Adolescence is a time of great change, whether physical, psychological or emotional. But is it also synonymous with a loss of creativity? So suggests recent scientific research.
Experts from France and the United States have investigated the effects of age on creativity, to determine whether this quality develops with experience and age.
To do this, they assembled a panel of 180 participants, comprising 86 teenagers aged 11-18, 52 young adults (19-35), and 42 people aged 50-81. They asked them to take part in the “egg task”, an exercise that involves coming up with as many ideas as possible to prevent an egg from breaking after being dropped from a height of 10m.
This problem, frequently used in creativity studies, enabled the scientists to assess 10 different aspects of creative thinking. They found that the ability to generate ideas that were both original and adapted to the constraints of a new problem differed according to age group.
Young adults, on average, scored higher than teenagers in almost all areas related to creativity.
On the whole, the 50- to 81-year-olds also scored higher than teenage participants, although this phenomenon was less marked than among the 19- to 35-year-olds.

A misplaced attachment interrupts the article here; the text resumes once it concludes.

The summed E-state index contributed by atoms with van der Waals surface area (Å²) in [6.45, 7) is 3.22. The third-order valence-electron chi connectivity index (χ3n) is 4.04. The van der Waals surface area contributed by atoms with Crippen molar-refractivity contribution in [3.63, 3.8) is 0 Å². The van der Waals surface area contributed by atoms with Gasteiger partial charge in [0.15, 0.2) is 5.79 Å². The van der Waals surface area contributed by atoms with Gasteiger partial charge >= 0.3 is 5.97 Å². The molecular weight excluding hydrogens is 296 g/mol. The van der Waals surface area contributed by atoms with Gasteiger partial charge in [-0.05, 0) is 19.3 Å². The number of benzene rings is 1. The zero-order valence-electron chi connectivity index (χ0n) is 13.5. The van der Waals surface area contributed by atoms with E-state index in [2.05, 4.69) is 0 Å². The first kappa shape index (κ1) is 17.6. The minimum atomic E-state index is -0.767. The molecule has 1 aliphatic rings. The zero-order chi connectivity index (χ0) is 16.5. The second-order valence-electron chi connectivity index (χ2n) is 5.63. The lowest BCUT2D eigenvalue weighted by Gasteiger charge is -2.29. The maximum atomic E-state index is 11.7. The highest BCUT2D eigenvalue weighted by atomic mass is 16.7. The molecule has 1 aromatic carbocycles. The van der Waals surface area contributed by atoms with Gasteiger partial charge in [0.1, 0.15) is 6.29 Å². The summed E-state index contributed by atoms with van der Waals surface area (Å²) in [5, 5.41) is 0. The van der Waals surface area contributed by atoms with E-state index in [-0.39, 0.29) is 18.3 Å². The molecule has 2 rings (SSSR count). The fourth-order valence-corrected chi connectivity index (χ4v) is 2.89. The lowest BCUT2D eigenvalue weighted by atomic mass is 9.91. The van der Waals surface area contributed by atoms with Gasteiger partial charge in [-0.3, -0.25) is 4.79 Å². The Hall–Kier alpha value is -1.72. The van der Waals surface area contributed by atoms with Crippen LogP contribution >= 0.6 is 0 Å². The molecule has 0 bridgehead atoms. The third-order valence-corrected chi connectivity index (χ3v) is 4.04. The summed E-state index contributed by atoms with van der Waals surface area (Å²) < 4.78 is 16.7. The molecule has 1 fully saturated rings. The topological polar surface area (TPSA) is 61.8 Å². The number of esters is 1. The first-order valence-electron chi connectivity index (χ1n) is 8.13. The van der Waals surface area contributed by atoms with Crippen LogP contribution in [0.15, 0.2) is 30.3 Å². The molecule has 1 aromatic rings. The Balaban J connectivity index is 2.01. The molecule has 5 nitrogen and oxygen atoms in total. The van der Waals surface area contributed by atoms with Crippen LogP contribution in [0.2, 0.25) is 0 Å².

These results point to an increase in problem-solving ability with age, as many previous studies on creativity have concluded.
To better understand the developmental trajectory of creativity, the scientists used functional magnetic resonance imaging (fMRI) machines on 111 study participants. This group comprised 23 adolescents, 47 young adults and 41 seniors.
This second experiment highlighted the fact that creative processes and the brain networks that support them evolve throughout life.
Adolescents are less creative than adults because their ability to imagine multiple solutions to a problem is hampered by what the scientific literature calls the “phenomenon of fixation”. In other words, they find it harder than their elders to generate a multitude of original ideas, because they tend to lock themselves into more conventional reasoning. This makes them less innovative.
While this study contributes to a better understanding of the cognitive and neural mechanisms of creativity, it does have limitations. Its panel size is relatively small, and the scientists based their conclusions on a single brain scan per participant.
However, this research does challenge the conventional wisdom that young people are more creative than other age groups, and shows that coming up with an original idea can be much more difficult than it seems.